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The Probus Club of Stokesley and District  Minutes of the 358th

 meeting held at 10.00 in Stokesley Town Hall on Tuesday 17th

 October 2017:  

Speaker Jack Moodie: Memoirs of a Customs Officer

Jack was born in 1938 in Edinburgh where he attended George Heriot’s School then Whitley Bay

Grammar School. He served in the Royal Navy from 1957 to 1959. Jack worked as a Customs Officer

from 1959 to 1998. He is a retired JP and the current Treasurer for South Cleveland Probus Club.

A priest was stopped at Customs and declared only his duty free allowance. It was decided to open

his case and bottles of clear liquid were found. It’s Holy Water for my Services declared the Priest. A

bottle was opened and the contents were gin. Ah! A miracle said the Priest. Holy Water into Wine !!

His first posting was in Leith. He visited a ship carrying grain. A rat ran across the road and hid in

some railway points with its tail in view. They closed the points to trap it, found a club and waited.

When the points opened, the rat had escaped after biting off its own tail! Whenever potatoes required

inspection, Officers always took along a matchbox to catch the prevalent Colorado beetles. Jack was

transferred to London where he completed courses on Drugs, Deck Cargo and Animals on Deck.

Jack completed a 3-day course on Passenger Bags after being instilled with a Customs mantra of

always ‘control the process’. One passenger couldn’t find the case key but did produce it when Jack

brought along a screwdriver. Pornographic books were found and an arrest made.  

Jack passed his first Officer exams and was posted to West Hartlepool, before moving to

Grangemouth with 25 other Officers. They were all very young, keen and not provided with any

protective clothing. They were supplied with Swarfega to use as barrier cream. Dundee to

Grangemouth was a popular route for seamen to enjoy the on-board services of prostitutes. The

Ladies could make excellent money but ran risks. One informed Customs of smuggling by the Mate

after she had taken a beating. He was arrested for smuggling 800 cigarettes.  

Dock workers were particularly interested in stealing Whisky. Body searches for bottles were required

to follow gender rules. Men for men and women for women. It was essential for employment for

Dockers to be listed in the Black Book. This also saved arrests with fines paid in cash to avoid the

Courts. Jack was involved in an all-night vigil in a freezing mid-winter watching a Polish ship. A Van

arrived at 2.30am and arrests made. They did not have a Search Warrant but a Writ of Assistance

facilitated the search. This gave access to Premises but ‘contraband goods’ would be taken into one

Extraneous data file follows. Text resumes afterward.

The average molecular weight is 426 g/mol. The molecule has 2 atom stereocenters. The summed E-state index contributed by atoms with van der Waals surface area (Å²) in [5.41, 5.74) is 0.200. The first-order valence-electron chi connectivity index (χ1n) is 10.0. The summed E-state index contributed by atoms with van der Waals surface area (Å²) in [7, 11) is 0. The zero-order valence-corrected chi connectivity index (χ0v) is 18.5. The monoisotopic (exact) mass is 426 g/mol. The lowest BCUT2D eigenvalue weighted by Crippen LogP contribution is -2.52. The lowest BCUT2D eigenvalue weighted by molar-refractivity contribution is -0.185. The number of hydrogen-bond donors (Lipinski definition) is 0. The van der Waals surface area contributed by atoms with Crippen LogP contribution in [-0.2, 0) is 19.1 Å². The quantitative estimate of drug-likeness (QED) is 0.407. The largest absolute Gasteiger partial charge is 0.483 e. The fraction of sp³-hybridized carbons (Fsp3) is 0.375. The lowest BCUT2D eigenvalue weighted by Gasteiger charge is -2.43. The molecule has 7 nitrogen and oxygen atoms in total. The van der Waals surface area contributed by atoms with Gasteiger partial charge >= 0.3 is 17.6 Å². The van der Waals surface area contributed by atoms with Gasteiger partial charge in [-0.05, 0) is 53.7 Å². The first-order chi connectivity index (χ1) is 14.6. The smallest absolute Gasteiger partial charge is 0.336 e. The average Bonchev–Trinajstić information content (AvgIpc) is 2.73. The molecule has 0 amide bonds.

building and then passed through to the next via holes in the walls. Warrants were specific to one

address but the Writ allowed Customs action with support from a Sheriff.  

In 1965 Jack was promoted to Dover, a very busy and understaffed Port. Jack worked on the West

Dock inspecting Cars. Smuggling was common. He stopped one MP who was extremely difficult and

only declared his additional MP allowance. Extra cigarettes and wine were found. He paid the fine

with goods forfeited. Jack was transferred to the East Dock inspecting Trains including the Orient

Express. On one occasion 6 ships arrived at the same time creating a bottle-neck on shore. Car

drivers honked their horns creating a massive din until the delay was over. Jack had rejected pressure

to short circuit checks. Bottles of Gin were found hidden in the thick doors of a Standard Vanguard.

Jack was promoted to Southend and completed 2 6-week courses. One on the import and export of

freight goods followed by a second on Purchase Tax issues. He dealt with major airlines including

BEA, Pan Am and TWA; all long haul flights. Seized items were taken to the Queen’s Warehouse.

While inspecting crates of Game and Gun seizures Jack aimed and fired one rifle which was loaded

and knocked a hole through the roof. Jack was then transferred to Teesport where he uncovered a

major Gun plot linked with Iraq. He found discrepancies in the manifest and suspected the cargo of

‘tubes’ made in Sheffield by Forgemasters, capable of discharging 20 tonne shells. His Report

immediately brought two people from London by Helicopter to investigate. Jack’s suspicions were all

validated. Kalashnikovs, semtex and fuses were also found. The DTI had been involved but had

monitored the situation ineffectively. The incident was suppressed to prevent legal proceedings.